Sleep is your superpower | Matt Walker

5 min read. 20 min video.

One of my earliest blog posts was on sleep. The heading was/is, Grace and the beauty of sleep. You can read it here. I had stumbled on this truth about sleep—that within the Christian scriptures, God spoke to people in their sleep. God, very few times spoke to people who were wide awake. The message of the post was to encourage us to relax a bit. Take it easy. Go to sleep and let God do the night shift.

Sleep is a fundamental gospel truth, and this truth is a thread that runs throughout the Christian scriptures. In my earlier post, I highlighted instances of sleep and the results. For example, in the garden, when God wanted to give Adam a wife, he put him to sleep. When God wanted to give his son, Jesus, a new wife, he put him to sleep. Jesus’ last act was sleep—death—and in his sleep, the new creation (bride) was born and fully became operational when the Holy Spirit descended on the bride in Acts 2.

This sleeping is a metaphor for rest. The Christian gospel offers rest to weary souls. Jesus offers rest to people tired from trying to earn their acceptance and approval from God and others. And even when they become Christians, they continue resting on—believing in him and not their performance or good works. And this continues on to day to day living—when it comes to receiving good things from God, be they finances, influence, creative ideas, relationships, jobs, healing, etc. we receive them when we are at rest.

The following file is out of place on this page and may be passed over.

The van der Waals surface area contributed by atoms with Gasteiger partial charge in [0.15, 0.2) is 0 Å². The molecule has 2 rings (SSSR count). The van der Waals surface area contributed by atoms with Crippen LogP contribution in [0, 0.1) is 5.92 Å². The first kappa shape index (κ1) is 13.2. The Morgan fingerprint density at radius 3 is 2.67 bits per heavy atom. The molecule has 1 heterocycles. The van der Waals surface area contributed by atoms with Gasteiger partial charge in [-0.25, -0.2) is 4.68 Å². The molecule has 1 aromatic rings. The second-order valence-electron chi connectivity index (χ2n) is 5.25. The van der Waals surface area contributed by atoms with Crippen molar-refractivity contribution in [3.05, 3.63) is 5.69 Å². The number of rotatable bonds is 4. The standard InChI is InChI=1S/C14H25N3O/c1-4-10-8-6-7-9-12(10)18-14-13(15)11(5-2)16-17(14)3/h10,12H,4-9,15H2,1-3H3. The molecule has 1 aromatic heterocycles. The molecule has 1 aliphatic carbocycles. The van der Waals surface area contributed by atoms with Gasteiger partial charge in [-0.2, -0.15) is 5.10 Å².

No other faith worldview offers this rest as the Christian gospel does. Every other faith worldview says to its adherents—work your way to God. Only the Christian gospel says this—God has worked his way to you and for you, rest.

This TED talk by Matt Walker, an English scientist, and professor of neuroscience and psychology at the University of California, Berkeley, is fascinating and more so points to a greater spiritual truth, the gospel of grace. I heard echoes of the gospel of grace and I thought I should share.

You get to, hopefully, hear those echoes too.

Watch the talk here.